Extra! May/June 2003

    The Other Side of the Gun

    The Pentagon has held up its practice of "embedding" journalists with military units as proof of a new media-friendly policy. The treatment of independent journalists, however; was hardly friendly, with sever­al being killed by U.S. forces; on one day alone, April 8, there were three sep­arate incidents of U.S. attacks on non- embedded media. In one incident, a U.S. tank fired an explosive shell at Baghdad's Palestine Hotel, where most independent reporters were based. Two journalists, Taras Protsyuk of the British news agency Reuters and Jose Couso of the Spanish TV network Telecino, were killed; three other journalists were injured. ...


    When Journalism Becomes 'Terrorism'

    Senior Pentagon adviser Richard Perle abruptly announced his resignation on March 27 as chair of the Defense Policy Board, an influential Pentagon advisory panel. Not coincidentally, Perle had shortly before his resignation described the respected journalist Seymour Hersh as a "terrorist," and threatened to sue Hersh for libel in Britain. Pulitzer-winner Hersh’s report in the New Yorker (dated 3/17/03) on Perle’s messy finances became the first of a series of embarrassing stories that threatened Perle’s considerable access to power. It now looks as though Perle, frequently described as the chief architect of the war in Iraq, launched his counter-attack on ...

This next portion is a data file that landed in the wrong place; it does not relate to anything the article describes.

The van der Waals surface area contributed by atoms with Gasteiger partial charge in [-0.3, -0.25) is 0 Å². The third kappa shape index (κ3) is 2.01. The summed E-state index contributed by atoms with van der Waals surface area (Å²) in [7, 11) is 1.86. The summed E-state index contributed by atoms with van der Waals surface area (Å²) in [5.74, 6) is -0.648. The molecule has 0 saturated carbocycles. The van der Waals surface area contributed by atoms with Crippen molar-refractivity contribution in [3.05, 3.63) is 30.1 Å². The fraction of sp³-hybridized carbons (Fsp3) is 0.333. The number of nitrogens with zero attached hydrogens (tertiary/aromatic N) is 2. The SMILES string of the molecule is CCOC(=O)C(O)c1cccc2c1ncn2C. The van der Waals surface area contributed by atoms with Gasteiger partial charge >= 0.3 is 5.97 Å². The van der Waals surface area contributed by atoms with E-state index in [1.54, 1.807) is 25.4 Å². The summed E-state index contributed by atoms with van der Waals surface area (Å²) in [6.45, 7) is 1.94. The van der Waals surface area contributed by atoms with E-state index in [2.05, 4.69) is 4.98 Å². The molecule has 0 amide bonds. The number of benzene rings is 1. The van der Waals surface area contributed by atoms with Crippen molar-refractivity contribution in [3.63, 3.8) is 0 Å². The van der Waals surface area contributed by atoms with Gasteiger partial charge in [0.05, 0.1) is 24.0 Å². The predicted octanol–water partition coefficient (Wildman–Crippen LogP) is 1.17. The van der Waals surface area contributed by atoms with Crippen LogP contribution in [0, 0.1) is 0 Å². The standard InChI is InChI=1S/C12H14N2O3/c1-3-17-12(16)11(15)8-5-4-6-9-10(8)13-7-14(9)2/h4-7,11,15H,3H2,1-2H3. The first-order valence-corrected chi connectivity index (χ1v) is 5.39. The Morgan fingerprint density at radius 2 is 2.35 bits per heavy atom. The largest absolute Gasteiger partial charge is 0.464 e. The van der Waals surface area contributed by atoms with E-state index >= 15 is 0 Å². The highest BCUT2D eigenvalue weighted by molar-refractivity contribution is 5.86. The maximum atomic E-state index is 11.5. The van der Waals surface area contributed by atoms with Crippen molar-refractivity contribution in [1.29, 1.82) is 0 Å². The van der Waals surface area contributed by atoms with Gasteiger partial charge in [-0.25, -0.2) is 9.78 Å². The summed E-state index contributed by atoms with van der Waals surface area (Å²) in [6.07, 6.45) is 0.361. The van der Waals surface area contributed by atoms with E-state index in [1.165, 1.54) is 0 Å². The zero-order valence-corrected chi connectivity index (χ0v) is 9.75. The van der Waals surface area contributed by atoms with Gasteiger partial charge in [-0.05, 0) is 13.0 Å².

When Journalists Attack

    Boston Herald correspondent Jules Crittenden, who covered the Iraq War as an embedded journalist, is a writer whose blunt prose deals in absolutes: good vs. evil, life and death. But there's one dichotomy that Crittenden doesn't draw so clearly: reporter vs. participant. Frequently drawing comparisons between "embeds" such as himself and the troops with whom they travel, Crittenden seemed to have crossed the line and effectively became a combatant in the war he was assigned to cover. In a column Crittenden wrote for the Poynter Institute (Poynter Online, 4/11/03), he admitted that while the unit he was following was on ...


    Official Story vs. Eyewitness Account

    When U.S. soldiers on March 31 killed 10 members of one family at a checkpoint outside the Iraqi town of Najaf, U.S. media initially presented the Pentagon's version of events--sometimes in terms that assumed that the Pentagon's word was truth. "What happened there, the van with a number of individuals in it...approached the checkpoint," reported MSNBC's Carl Rochelle (3/31/03). "They were told to stop by the members of the 3rd Infantry Division. They did not stop, warning shots were fired. Still they came on. They fired into the engine of the van. Still it came on, so they began opening ...